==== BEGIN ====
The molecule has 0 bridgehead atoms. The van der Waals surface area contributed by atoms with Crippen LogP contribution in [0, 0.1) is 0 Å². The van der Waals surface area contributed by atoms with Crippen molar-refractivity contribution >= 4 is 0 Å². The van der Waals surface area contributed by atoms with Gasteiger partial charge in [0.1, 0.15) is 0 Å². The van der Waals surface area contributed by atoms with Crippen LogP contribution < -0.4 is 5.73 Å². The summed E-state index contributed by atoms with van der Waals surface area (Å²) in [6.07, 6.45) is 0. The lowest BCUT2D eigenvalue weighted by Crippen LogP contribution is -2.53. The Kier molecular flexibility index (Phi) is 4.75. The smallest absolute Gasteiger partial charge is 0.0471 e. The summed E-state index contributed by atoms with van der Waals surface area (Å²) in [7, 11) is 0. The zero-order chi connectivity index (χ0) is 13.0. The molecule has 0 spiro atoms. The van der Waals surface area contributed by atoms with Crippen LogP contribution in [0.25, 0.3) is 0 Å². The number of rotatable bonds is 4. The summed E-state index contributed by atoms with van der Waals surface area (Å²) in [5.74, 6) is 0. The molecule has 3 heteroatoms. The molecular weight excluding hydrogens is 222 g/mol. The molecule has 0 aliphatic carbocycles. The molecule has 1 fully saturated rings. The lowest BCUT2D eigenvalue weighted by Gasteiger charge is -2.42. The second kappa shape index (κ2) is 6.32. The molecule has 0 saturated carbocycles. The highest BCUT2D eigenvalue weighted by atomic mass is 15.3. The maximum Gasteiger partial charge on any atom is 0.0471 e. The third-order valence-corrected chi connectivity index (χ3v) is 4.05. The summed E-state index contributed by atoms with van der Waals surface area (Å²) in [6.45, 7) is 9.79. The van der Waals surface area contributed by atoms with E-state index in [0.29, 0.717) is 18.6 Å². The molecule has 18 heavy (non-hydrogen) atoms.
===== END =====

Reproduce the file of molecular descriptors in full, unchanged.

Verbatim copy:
The molecule has 0 bridgehead atoms. The van der Waals surface area contributed by atoms with Crippen LogP contribution in [0, 0.1) is 0 Å². The van der Waals surface area contributed by atoms with Crippen molar-refractivity contribution >= 4 is 0 Å². The van der Waals surface area contributed by atoms with Gasteiger partial charge in [0.1, 0.15) is 0 Å². The van der Waals surface area contributed by atoms with Crippen LogP contribution < -0.4 is 5.73 Å². The summed E-state index contributed by atoms with van der Waals surface area (Å²) in [6.07, 6.45) is 0. The lowest BCUT2D eigenvalue weighted by Crippen LogP contribution is -2.53. The Kier molecular flexibility index (Phi) is 4.75. The smallest absolute Gasteiger partial charge is 0.0471 e. The summed E-state index contributed by atoms with van der Waals surface area (Å²) in [7, 11) is 0. The zero-order chi connectivity index (χ0) is 13.0. The molecule has 0 spiro atoms. The van der Waals surface area contributed by atoms with Crippen LogP contribution in [0.25, 0.3) is 0 Å². The number of rotatable bonds is 4. The summed E-state index contributed by atoms with van der Waals surface area (Å²) in [5.74, 6) is 0. The molecule has 3 heteroatoms. The molecular weight excluding hydrogens is 222 g/mol. The molecule has 0 aliphatic carbocycles. The molecule has 1 fully saturated rings. The lowest BCUT2D eigenvalue weighted by Gasteiger charge is -2.42. The second kappa shape index (κ2) is 6.32. The molecule has 0 saturated carbocycles. The highest BCUT2D eigenvalue weighted by atomic mass is 15.3. The maximum Gasteiger partial charge on any atom is 0.0471 e. The third-order valence-corrected chi connectivity index (χ3v) is 4.05. The summed E-state index contributed by atoms with van der Waals surface area (Å²) in [6.45, 7) is 9.79. The van der Waals surface area contributed by atoms with E-state index in [0.29, 0.717) is 18.6 Å². The molecule has 18 heavy (non-hydrogen) atoms.